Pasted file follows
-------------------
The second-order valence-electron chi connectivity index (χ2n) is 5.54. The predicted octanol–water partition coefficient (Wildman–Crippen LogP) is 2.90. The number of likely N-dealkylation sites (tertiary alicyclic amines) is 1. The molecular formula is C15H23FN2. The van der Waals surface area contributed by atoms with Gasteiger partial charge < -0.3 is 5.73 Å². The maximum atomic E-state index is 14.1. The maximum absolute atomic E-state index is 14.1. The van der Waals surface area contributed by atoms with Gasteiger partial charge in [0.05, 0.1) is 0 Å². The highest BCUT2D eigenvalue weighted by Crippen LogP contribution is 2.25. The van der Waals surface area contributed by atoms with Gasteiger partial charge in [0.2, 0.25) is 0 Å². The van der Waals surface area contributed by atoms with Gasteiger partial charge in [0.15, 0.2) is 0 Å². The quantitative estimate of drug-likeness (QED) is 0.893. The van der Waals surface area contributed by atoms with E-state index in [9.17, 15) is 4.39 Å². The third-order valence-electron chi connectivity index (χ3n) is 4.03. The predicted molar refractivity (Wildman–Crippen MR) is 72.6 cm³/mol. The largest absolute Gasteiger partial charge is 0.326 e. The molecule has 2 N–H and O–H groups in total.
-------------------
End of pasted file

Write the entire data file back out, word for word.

The second-order valence-electron chi connectivity index (χ2n) is 5.54. The predicted octanol–water partition coefficient (Wildman–Crippen LogP) is 2.90. The number of likely N-dealkylation sites (tertiary alicyclic amines) is 1. The molecular formula is C15H23FN2. The van der Waals surface area contributed by atoms with Gasteiger partial charge < -0.3 is 5.73 Å². The maximum atomic E-state index is 14.1. The maximum absolute atomic E-state index is 14.1. The van der Waals surface area contributed by atoms with Gasteiger partial charge in [0.05, 0.1) is 0 Å². The highest BCUT2D eigenvalue weighted by Crippen LogP contribution is 2.25. The van der Waals surface area contributed by atoms with Gasteiger partial charge in [0.2, 0.25) is 0 Å². The van der Waals surface area contributed by atoms with Gasteiger partial charge in [0.15, 0.2) is 0 Å². The quantitative estimate of drug-likeness (QED) is 0.893. The van der Waals surface area contributed by atoms with E-state index in [9.17, 15) is 4.39 Å². The third-order valence-electron chi connectivity index (χ3n) is 4.03. The predicted molar refractivity (Wildman–Crippen MR) is 72.6 cm³/mol. The largest absolute Gasteiger partial charge is 0.326 e. The molecule has 2 N–H and O–H groups in total.